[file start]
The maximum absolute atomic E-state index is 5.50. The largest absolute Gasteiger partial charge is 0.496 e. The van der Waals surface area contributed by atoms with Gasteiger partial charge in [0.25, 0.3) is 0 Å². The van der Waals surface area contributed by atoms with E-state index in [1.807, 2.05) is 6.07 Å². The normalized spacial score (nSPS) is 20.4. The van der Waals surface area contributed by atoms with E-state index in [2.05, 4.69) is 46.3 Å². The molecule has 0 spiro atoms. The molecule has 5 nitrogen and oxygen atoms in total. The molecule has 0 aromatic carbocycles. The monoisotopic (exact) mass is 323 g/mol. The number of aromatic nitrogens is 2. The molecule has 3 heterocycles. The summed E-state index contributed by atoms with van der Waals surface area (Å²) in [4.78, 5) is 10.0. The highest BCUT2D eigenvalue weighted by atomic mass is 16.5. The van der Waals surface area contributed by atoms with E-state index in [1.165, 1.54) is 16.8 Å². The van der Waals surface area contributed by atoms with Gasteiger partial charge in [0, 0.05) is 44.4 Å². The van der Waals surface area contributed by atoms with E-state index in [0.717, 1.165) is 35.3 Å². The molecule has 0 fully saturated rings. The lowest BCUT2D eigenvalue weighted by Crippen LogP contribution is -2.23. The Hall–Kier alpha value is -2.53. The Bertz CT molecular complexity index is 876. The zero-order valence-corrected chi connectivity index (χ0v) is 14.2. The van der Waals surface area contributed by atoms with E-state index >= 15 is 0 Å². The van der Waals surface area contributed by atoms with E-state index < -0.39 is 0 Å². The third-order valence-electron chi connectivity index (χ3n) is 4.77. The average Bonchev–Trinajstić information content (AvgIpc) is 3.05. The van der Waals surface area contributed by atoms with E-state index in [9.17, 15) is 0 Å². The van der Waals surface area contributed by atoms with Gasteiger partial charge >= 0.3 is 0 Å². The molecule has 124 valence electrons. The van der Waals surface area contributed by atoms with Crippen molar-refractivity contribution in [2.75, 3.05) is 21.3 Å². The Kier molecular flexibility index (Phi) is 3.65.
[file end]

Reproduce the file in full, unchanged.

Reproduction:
The maximum absolute atomic E-state index is 5.50. The largest absolute Gasteiger partial charge is 0.496 e. The van der Waals surface area contributed by atoms with Gasteiger partial charge in [0.25, 0.3) is 0 Å². The van der Waals surface area contributed by atoms with E-state index in [1.807, 2.05) is 6.07 Å². The normalized spacial score (nSPS) is 20.4. The van der Waals surface area contributed by atoms with E-state index in [2.05, 4.69) is 46.3 Å². The molecule has 0 spiro atoms. The molecule has 5 nitrogen and oxygen atoms in total. The molecule has 0 aromatic carbocycles. The monoisotopic (exact) mass is 323 g/mol. The number of aromatic nitrogens is 2. The molecule has 3 heterocycles. The summed E-state index contributed by atoms with van der Waals surface area (Å²) in [4.78, 5) is 10.0. The highest BCUT2D eigenvalue weighted by atomic mass is 16.5. The van der Waals surface area contributed by atoms with E-state index in [1.165, 1.54) is 16.8 Å². The van der Waals surface area contributed by atoms with Gasteiger partial charge in [0, 0.05) is 44.4 Å². The van der Waals surface area contributed by atoms with E-state index in [0.717, 1.165) is 35.3 Å². The molecule has 0 fully saturated rings. The lowest BCUT2D eigenvalue weighted by Crippen LogP contribution is -2.23. The Hall–Kier alpha value is -2.53. The Bertz CT molecular complexity index is 876. The zero-order valence-corrected chi connectivity index (χ0v) is 14.2. The van der Waals surface area contributed by atoms with E-state index >= 15 is 0 Å². The van der Waals surface area contributed by atoms with E-state index < -0.39 is 0 Å². The third-order valence-electron chi connectivity index (χ3n) is 4.77. The average Bonchev–Trinajstić information content (AvgIpc) is 3.05. The van der Waals surface area contributed by atoms with E-state index in [9.17, 15) is 0 Å². The van der Waals surface area contributed by atoms with Gasteiger partial charge >= 0.3 is 0 Å². The molecule has 124 valence electrons. The van der Waals surface area contributed by atoms with Crippen molar-refractivity contribution in [2.75, 3.05) is 21.3 Å². The Kier molecular flexibility index (Phi) is 3.65.